A focus on case management

Case Manager David MaxwellHello, my name is David Maxwell and I’ve been a Case Manager at Independence Australia for seven years now.

In that time I’ve had the opportunity to watch Independence Australia evolve from Paraquad Victoria into an organisation where consumer choice is at the centre of everything we do.

One important function for case management is to develop strong working relationships with consumers, so that they are able to explore with us what is important to them.

Sometimes a case will come along where we have a consumer in a very bleak situation. It’s my role to work with that consumer to put in place a strategy that is respectful of their individual needs, ultimately improving their quality of life. 


James' story

James was a young boy when he acquired a spinal cord injury. It was a traumatic experience and as a result James found it very difficult to trust people. Because of this James lived alone and had minimal contact with his family. He struggled to cook and clean and his home was in a sorry state.

As a regular patient to the Austin Hospital, staff could see the difficulties James faced and grew increasingly concerned for his wellbeing. James struggled with incredible anxiety and was reluctant to discuss his home life or accept support.

However, over the years James developed a strong relationship with the Social Work team at the Austin Hospital and began to feel comfortable with the staff there. This enabled James to acknowledge for the first time in 15 years that he was finding it difficult to manage at home. What a breakthrough!

James’ social worker at the Austin Hospital suggested it was time for a change. With James on board, a referral was sent to Independence Australia.

Opening the door

Although James had opened the door to change, he still had many concerns about his future living arrangements.

Taking into account James’ severe anxiety and difficulty trusting people, Independence Australia faced a delicate situation. David Maxwell, Case Manager at Independence Australia, met with James and they carefully developed a relationship of understanding, one in which James was able to trust David.

James explained that it was difficult for him to allow people into his home in order to provide support, although his many health problems also meant moving into shared accommodation would be extremely complex.

Due to chronic respiratory failure James has to use a ventilator for at least 16 hours a day. As a result he spends most of his time in bed, suffering from breathlessness. It was clear to David that this was a key cause of anxiety for James and addressing it properly was critical in finding the right accommodation. Understandably James, who is still a young man, did not want to enter aged residential care.

New opportunities

After spending much time with James to understand his needs and concerns, David felt confident that VASS, the Ventilator Accommodation Support Service, could be just what James was looking for. Located in the same suburb, the opportunity for James to stay in the same area was within his comfort zone and a real relief.

A member of staff from VASS then visited James to discuss how the shared supported accommodation operated. It also gave James the opportunity to address his concerns, one key issue being his need to access power 24 hours a day for his ventilator. VASS were quick to share that they have three back-up generators to ensure there is never a disruption to the electricity supply.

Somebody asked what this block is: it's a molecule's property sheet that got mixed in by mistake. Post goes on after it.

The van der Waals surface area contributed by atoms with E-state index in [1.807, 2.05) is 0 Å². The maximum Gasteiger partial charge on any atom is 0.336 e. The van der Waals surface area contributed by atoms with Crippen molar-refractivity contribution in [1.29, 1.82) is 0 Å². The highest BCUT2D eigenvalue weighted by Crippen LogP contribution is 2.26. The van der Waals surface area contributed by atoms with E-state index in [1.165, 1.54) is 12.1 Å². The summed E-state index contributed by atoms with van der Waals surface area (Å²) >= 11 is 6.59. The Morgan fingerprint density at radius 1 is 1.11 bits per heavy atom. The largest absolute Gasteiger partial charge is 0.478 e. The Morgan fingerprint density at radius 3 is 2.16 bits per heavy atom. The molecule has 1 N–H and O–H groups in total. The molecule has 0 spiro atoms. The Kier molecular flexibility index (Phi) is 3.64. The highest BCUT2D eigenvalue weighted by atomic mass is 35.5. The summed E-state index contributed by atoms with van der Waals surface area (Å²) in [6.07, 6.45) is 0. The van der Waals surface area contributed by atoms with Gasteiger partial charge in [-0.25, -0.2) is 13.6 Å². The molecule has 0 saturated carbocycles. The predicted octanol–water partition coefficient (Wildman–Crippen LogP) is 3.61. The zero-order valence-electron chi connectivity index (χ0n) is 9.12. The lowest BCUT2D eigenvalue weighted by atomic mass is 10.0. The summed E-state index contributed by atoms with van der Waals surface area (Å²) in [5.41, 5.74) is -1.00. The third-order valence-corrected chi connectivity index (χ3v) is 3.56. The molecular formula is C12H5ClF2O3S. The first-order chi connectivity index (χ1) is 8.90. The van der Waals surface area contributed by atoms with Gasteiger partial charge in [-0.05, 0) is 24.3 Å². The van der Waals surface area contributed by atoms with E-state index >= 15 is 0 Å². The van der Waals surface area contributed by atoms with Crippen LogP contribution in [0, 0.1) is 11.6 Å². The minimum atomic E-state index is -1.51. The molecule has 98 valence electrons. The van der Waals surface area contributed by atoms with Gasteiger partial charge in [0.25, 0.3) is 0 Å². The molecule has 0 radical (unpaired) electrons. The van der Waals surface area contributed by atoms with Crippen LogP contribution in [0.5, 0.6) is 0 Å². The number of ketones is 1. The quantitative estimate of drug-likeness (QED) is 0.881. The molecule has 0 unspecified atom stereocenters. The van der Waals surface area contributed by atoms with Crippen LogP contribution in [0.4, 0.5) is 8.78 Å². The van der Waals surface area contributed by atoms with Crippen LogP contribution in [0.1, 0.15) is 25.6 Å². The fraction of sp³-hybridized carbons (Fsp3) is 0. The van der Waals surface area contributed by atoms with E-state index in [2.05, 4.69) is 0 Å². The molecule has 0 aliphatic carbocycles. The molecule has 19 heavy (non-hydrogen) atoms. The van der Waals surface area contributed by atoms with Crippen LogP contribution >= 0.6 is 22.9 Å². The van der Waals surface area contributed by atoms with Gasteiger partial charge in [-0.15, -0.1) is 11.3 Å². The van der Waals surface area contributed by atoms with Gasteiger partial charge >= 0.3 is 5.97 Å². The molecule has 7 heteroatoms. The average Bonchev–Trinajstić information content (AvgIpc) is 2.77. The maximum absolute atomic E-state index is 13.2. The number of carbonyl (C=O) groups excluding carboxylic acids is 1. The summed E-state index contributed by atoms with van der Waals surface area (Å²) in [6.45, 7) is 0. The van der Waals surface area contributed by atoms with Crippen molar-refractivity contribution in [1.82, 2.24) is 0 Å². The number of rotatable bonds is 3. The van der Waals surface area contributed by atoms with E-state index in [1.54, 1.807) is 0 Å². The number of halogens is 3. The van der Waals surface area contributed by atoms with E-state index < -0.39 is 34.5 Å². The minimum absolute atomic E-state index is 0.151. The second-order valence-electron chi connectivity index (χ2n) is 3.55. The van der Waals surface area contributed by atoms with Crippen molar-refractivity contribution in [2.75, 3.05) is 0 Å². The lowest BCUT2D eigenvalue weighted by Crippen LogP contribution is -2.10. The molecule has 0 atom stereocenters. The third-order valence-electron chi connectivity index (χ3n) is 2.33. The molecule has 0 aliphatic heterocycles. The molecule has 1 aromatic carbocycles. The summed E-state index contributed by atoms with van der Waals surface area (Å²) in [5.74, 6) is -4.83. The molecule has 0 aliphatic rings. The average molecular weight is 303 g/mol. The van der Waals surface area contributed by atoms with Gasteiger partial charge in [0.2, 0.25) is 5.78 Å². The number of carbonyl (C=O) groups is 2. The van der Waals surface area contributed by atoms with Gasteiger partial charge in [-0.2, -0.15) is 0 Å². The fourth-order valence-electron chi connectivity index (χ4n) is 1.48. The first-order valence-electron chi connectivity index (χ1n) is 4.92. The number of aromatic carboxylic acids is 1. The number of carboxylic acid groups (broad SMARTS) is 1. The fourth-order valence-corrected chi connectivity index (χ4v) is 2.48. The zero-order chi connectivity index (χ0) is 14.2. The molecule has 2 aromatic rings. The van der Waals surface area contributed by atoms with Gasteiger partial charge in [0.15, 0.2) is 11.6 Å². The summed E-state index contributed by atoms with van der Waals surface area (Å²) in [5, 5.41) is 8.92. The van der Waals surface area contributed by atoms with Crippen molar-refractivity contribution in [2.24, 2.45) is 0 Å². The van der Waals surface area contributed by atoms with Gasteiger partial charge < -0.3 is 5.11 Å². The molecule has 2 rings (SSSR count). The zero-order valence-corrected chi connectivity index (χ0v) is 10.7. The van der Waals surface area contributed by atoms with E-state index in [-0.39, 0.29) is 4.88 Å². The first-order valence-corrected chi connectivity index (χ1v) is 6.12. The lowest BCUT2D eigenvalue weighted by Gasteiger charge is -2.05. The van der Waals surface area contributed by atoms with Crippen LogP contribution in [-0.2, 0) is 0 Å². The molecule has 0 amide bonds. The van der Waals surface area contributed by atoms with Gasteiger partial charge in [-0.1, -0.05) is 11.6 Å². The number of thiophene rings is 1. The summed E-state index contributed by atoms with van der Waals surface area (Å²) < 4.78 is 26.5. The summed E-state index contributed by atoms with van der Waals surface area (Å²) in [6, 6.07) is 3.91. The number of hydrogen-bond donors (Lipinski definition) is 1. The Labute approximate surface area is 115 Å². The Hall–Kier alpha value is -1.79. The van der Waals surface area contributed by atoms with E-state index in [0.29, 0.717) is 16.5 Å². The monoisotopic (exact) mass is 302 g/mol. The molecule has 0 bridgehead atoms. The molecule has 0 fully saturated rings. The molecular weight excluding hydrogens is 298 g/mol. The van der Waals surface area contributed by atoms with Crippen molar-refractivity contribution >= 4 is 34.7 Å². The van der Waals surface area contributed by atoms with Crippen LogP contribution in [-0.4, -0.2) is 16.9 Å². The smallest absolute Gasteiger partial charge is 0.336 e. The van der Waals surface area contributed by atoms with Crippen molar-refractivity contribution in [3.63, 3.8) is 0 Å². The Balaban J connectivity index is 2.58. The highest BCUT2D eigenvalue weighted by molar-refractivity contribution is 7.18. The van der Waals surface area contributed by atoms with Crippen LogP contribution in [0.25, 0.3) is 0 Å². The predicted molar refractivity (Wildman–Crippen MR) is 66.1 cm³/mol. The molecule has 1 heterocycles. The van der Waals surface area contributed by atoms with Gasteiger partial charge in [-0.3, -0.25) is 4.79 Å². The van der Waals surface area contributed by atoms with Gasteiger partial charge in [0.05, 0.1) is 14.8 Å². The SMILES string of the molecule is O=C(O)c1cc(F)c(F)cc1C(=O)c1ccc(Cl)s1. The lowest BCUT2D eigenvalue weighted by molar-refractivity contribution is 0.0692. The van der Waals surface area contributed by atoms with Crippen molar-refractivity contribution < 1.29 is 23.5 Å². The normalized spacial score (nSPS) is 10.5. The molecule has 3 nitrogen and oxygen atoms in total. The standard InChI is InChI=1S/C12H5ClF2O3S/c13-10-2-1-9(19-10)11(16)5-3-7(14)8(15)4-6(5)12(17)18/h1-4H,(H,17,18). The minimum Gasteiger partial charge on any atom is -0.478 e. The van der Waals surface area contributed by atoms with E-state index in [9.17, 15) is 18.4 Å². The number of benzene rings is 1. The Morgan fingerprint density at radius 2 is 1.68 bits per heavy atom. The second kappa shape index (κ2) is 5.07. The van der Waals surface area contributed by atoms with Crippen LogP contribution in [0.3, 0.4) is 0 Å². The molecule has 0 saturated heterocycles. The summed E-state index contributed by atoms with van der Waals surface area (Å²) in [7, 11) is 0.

James then made a return trip to VASS to meet other residents and see how he may fit in. After living alone for most of his adult life, James now had the opportunity to live in a place where he would be able to develop friendships.

The big move

A date was set with James for the big move; however when the day arrived, James suddenly had no memory of this. Keen to give James some space, David explained that he would call later in the week to discuss when he might be ready to make the move to VASS.

In the meantime, James began to experience breathing problems and was taken to the Austin Hospital where he was kept overnight. The following morning, much to David’s delight, he received a text from James, “Came to Austin last night short of breath, ok to go to VASS today?”

James turned his hospital admission into a positive experience and he was now surer than ever that VASS was the right choice for him. By the time David responded to the text message James was already at VASS and very settled in his own room.

A common goal

A number of dedicated health professionals played an important role in James’ journey to find new accommodation. They listened to his concerns and put in place a strategy that was respectful of his needs. Their patience and understanding enabled James to make a life changing decision with confidence.

David explained that James’ story was an important one, not just because of the successful outcome, but because he personally affected many of those involved.

“It was incredibly rewarding to see so many people and organisations come together for one common goal. Occasionally you have a consumer, like James, where you really begin to appreciate all the hard work that everyone puts in to enable such positive change.”

We’d like to thank the Austin Hospital, Department of Human Services – Disability Services and VASS who worked tirelessly in helping James to find a new home.


*Name changed to protect James’ privacy.